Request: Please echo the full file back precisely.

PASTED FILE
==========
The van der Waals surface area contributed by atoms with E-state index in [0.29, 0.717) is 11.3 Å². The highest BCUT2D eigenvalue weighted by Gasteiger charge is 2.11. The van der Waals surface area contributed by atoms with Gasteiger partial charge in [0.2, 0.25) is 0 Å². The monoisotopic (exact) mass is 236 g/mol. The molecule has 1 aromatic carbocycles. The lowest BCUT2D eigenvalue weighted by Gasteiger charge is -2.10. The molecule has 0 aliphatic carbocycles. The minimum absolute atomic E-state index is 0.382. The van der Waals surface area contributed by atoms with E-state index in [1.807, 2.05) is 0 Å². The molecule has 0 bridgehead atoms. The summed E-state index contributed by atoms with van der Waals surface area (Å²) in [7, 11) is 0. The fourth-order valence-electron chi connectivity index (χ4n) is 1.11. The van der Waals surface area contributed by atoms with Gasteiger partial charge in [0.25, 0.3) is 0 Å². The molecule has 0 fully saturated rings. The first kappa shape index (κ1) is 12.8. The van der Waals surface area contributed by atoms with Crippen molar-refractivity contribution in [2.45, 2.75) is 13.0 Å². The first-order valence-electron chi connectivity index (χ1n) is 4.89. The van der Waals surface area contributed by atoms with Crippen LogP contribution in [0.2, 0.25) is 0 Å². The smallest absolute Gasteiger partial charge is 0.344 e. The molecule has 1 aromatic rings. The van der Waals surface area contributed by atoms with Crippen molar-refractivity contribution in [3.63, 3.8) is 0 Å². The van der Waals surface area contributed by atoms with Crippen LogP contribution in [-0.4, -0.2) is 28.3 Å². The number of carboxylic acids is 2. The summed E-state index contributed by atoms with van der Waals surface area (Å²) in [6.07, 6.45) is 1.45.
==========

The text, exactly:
The van der Waals surface area contributed by atoms with E-state index in [0.29, 0.717) is 11.3 Å². The highest BCUT2D eigenvalue weighted by Gasteiger charge is 2.11. The van der Waals surface area contributed by atoms with Gasteiger partial charge in [0.2, 0.25) is 0 Å². The monoisotopic (exact) mass is 236 g/mol. The molecule has 1 aromatic carbocycles. The lowest BCUT2D eigenvalue weighted by Gasteiger charge is -2.10. The molecule has 0 aliphatic carbocycles. The minimum absolute atomic E-state index is 0.382. The van der Waals surface area contributed by atoms with E-state index in [1.807, 2.05) is 0 Å². The molecule has 0 bridgehead atoms. The summed E-state index contributed by atoms with van der Waals surface area (Å²) in [7, 11) is 0. The fourth-order valence-electron chi connectivity index (χ4n) is 1.11. The van der Waals surface area contributed by atoms with Gasteiger partial charge in [0.25, 0.3) is 0 Å². The molecule has 0 fully saturated rings. The first kappa shape index (κ1) is 12.8. The van der Waals surface area contributed by atoms with Crippen molar-refractivity contribution in [2.45, 2.75) is 13.0 Å². The first-order valence-electron chi connectivity index (χ1n) is 4.89. The van der Waals surface area contributed by atoms with Crippen LogP contribution in [0.2, 0.25) is 0 Å². The smallest absolute Gasteiger partial charge is 0.344 e. The molecule has 1 aromatic rings. The van der Waals surface area contributed by atoms with Crippen molar-refractivity contribution in [3.63, 3.8) is 0 Å². The van der Waals surface area contributed by atoms with Crippen LogP contribution in [-0.4, -0.2) is 28.3 Å². The number of carboxylic acids is 2. The summed E-state index contributed by atoms with van der Waals surface area (Å²) in [6.07, 6.45) is 1.45.